5. The previous selection of Elsenham was discredited by the Inspector. How do we know that UDC will do a proper job next time? We don’t, which is why residents are demanding a seat at the table and it is important that residents carefully consider which councillors and political parties they vote for in the May 2015 local elections.
  6. Where in the district will a new settlement go? Even though the Inspector guided UDC towards a new settlement approach, UDC has to undertake an evidence-led study to determine if that is the best and if so, where it should go. However UDC’s comparative sustainability assessment did determine that a new settlement was best, but they didn’t use it in formulating the draft Local Plan. If a new settlement was once again shown to be the best option, then evidence should also guide the most sustainable location. The Inspector said that the process should transparent and collaborative this time. Residents should hold UDC to this.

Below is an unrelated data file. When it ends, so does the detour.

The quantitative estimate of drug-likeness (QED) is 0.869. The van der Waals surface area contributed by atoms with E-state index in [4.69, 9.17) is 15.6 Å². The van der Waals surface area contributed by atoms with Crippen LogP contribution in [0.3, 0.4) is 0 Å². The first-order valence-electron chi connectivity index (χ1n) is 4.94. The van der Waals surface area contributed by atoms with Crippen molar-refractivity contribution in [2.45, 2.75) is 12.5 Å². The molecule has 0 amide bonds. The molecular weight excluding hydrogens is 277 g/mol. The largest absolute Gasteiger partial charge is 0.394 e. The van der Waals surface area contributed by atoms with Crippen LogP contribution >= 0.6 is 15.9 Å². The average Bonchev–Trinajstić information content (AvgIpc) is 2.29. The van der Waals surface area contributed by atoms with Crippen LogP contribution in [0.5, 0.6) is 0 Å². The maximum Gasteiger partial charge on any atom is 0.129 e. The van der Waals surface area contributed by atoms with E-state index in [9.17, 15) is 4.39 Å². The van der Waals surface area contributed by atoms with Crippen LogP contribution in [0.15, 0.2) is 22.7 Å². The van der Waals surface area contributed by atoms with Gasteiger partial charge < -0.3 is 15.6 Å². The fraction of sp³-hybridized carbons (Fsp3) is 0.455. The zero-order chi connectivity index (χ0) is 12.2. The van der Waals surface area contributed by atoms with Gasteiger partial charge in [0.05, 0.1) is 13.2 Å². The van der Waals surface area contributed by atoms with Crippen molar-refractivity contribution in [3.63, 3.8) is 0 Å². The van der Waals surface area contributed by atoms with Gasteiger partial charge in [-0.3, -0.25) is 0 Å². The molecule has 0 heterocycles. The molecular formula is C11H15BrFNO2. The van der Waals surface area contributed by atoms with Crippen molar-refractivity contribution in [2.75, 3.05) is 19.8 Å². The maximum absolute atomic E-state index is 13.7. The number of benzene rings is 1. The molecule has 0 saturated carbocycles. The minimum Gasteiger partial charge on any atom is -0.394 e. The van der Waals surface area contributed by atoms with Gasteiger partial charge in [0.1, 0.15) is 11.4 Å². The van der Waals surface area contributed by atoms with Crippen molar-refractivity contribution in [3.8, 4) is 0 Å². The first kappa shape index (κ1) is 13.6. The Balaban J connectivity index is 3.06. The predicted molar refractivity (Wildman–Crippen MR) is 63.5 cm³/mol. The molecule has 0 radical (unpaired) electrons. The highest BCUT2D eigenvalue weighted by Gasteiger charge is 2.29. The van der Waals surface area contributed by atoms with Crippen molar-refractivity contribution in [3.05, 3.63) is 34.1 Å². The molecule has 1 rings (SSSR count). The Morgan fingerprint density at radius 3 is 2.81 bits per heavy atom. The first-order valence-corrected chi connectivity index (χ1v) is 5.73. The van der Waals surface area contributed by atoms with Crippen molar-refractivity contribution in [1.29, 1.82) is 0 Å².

7. Isn’t it now an open season for developers? As long as UDC is able to show it has a 5-year pipeline of new homes it is able to defend its planning refusals. Even with the 10% increased number of houses the Inspector indicated, UDC is still able to show it has a 5-year supply. However residents need UDC to act properly and oppose predatory development.  We believe that there is a need to end political decisions such as those taken by the UDC Cabinet to refuse to fight the appeals against the Elsenham and Saffron Walden proposed developments. As the Inspectors’ decision shows, residents’ groups were fully justified in opposing these developments and UDC was not.
  8. Can we overturn planning approvals that have already been given? Practically no, which is why we believe that UDC has been pushing as many approvals through as fast as they could before the Inspector reviewed their Plan.
  9. What happens about the Elsenham, Land Securities, Kier and Gladman appeals? Those appeals will continue their normal course, but we hope that the Inspector for each should consider them within the context of this Local Plan refusal.